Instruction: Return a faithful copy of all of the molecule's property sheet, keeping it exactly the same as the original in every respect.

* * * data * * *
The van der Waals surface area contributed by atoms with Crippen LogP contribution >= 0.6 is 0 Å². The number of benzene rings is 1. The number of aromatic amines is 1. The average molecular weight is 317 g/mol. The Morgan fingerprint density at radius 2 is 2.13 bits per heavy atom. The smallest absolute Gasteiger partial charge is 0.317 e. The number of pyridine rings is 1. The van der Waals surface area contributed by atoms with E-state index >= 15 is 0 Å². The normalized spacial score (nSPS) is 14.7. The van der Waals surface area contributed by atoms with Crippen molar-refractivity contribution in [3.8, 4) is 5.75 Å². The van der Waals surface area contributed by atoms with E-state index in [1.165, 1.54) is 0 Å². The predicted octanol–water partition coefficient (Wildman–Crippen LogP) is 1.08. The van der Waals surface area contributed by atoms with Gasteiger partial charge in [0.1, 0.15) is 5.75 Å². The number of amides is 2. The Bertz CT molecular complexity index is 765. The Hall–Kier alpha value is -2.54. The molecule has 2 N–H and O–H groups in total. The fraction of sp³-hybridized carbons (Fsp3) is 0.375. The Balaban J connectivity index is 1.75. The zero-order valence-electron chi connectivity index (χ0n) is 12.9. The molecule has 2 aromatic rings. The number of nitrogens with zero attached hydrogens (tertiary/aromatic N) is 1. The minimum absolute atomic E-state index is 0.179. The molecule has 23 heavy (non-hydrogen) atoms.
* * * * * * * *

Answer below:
The van der Waals surface area contributed by atoms with Crippen LogP contribution >= 0.6 is 0 Å². The number of benzene rings is 1. The number of aromatic amines is 1. The average molecular weight is 317 g/mol. The Morgan fingerprint density at radius 2 is 2.13 bits per heavy atom. The smallest absolute Gasteiger partial charge is 0.317 e. The number of pyridine rings is 1. The van der Waals surface area contributed by atoms with E-state index >= 15 is 0 Å². The normalized spacial score (nSPS) is 14.7. The van der Waals surface area contributed by atoms with Crippen molar-refractivity contribution in [3.8, 4) is 5.75 Å². The van der Waals surface area contributed by atoms with E-state index in [1.165, 1.54) is 0 Å². The predicted octanol–water partition coefficient (Wildman–Crippen LogP) is 1.08. The van der Waals surface area contributed by atoms with Gasteiger partial charge in [0.1, 0.15) is 5.75 Å². The number of amides is 2. The Bertz CT molecular complexity index is 765. The Hall–Kier alpha value is -2.54. The molecule has 2 N–H and O–H groups in total. The fraction of sp³-hybridized carbons (Fsp3) is 0.375. The Balaban J connectivity index is 1.75. The zero-order valence-electron chi connectivity index (χ0n) is 12.9. The molecule has 2 aromatic rings. The number of nitrogens with zero attached hydrogens (tertiary/aromatic N) is 1. The minimum absolute atomic E-state index is 0.179. The molecule has 23 heavy (non-hydrogen) atoms.